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Concrete syntax proposal [Was: Re: Description of scenarios]

From: Amelia A. Lewis <alewis@tibco.com>
Date: Wed, 26 Feb 2003 16:09:23 -0500
To: "Amelia A. Lewis" <alewis@tibco.com>
Cc: gdaniels@macromedia.com, public-ws-pnf-tf@w3.org
Message-Id: <20030226160923.7741a3a5.alewis@tibco.com>

Following up to myself.

Here's some WSDL 1.1-style pseudo-schema stuff, for discussion.

<wsdl:feature uri="anyURI" required="boolean" />

<wsdl:property uri="anyURI" required="boolean" />

<wsdl:propertyValue uri="anyURI">list of string</wsdl:propertyValue>

<wsdl:propertyConstraint uri="anyURI">QName</wsdl:propertyConstraint>

Using the attribute-normal form more common in WSDL 1.1 and 1.2, the text nodes in propertyConstraint and propertyValue could be replaced with "value" and "type" attributes.  Or "property" could be generalized:

<wsdl:property uri="anyURI" required="boolean"? type="QName"? value="list of string"? />

The additional constraint, not easy (not possible?) to express in schema: only one of the three attributes required, type, and value may appear.

Note that the list of string for value is a convenience, such that simple enumerations are possible without creating a type to do it, since this is likely to be a common case.  If the convenience is unwanted, then it could be a simple string instead (although it would actually be an anySimpleType, possibly).

These would be placed as follows:

<wsdl:portType>
  <wsdl:feature />*
  <wsdl:property />*
  <wsdl:propertyValue />*
  <wsdl:propertyConstraint />*
  <wsdl:operation>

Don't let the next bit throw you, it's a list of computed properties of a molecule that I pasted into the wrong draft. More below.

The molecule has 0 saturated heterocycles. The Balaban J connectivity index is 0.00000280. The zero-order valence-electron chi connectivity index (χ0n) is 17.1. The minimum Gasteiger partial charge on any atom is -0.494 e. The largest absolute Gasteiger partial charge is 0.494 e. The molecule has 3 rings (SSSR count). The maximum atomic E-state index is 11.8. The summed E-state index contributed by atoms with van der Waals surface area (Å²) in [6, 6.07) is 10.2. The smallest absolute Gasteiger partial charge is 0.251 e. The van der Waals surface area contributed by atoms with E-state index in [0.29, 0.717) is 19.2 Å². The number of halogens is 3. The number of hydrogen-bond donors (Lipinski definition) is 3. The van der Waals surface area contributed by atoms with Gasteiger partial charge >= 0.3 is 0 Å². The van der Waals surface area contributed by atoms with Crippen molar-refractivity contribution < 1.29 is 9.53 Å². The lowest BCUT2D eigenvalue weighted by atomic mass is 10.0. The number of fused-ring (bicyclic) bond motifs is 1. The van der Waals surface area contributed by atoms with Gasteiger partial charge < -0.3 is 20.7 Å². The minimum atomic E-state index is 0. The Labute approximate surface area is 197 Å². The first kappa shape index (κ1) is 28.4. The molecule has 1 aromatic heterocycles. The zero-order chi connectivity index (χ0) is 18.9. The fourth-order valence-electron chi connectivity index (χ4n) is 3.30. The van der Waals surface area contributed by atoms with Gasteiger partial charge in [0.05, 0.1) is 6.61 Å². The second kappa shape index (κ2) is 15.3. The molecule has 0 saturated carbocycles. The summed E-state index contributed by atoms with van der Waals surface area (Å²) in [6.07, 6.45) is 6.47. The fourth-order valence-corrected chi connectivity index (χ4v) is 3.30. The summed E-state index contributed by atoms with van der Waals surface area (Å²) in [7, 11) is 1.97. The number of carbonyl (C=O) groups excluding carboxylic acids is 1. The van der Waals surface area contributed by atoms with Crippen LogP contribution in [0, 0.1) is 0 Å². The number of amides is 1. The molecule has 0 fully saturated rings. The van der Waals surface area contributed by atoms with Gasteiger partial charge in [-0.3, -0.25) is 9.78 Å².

<wsdl:feature />*
    <wsdl:property />*
    <wsdl:propertyValue />*
    <wsdl:propertyConstraint />*
  </wsdl:operation>*
</wsdl:portType>

<wsdl:binding>
  <wsdl:feature />*
  <wsdl:property />*
  <wsdl:propertyValue />*
  <wsdl:propertyConstraint />*
  <wsdl:operation>
    <wsdl:feature />*
    <wsdl:property />*
    <wsdl:propertyValue />*
    <wsdl:propertyConstraint />*
  </wsdl:operation>*
</wsdl:binding>

<wsdl:service>
  <wsdl:port>
    <wsdl:feature />*
    <wsdl:property />*
    <wsdl:propertyValue />*
    <wsdl:propertyConstraint />*
  </wsdl:port>
</wsdl:service>

Possibly feature, and property if it only has the "required" attribute, should be restricted to the abstract hierarchy?  If so, possibly propertyValue and propertyConstraint (or the type and value attributes of property) might be restricted to appear only in binding and service/port?  And would it be useful to have elements in service, at a level above port?

Amy!
On Wed, 26 Feb 2003 14:53:15 -0500
"Amelia A. Lewis" <alewis@tibco.com> wrote:

> 
> Glen,
> 
> This looks pretty good.  I like the description of how a feature as a whole is required.  I do have some questions, though.
> 
> 1) Suppose that a feature contains a number of properties, and the WSDL author wants to express the fact that a certain property is required?  There is no coordination showing here between the feature element and the propertyValue element.  That's fine, but isn't it possible to require a property?
> 
> 2) Is it possible to show propertyConstraint as well as propertyValue?
> 
> 3) In general, I'd really like to see the whole proposed syntax, and then the examples of use.
> 
> Amy!
> On Wed, 26 Feb 2003 11:54:55 -0500
> Glen Daniels <gdaniels@macromedia.com> wrote:
> 
> > 
> >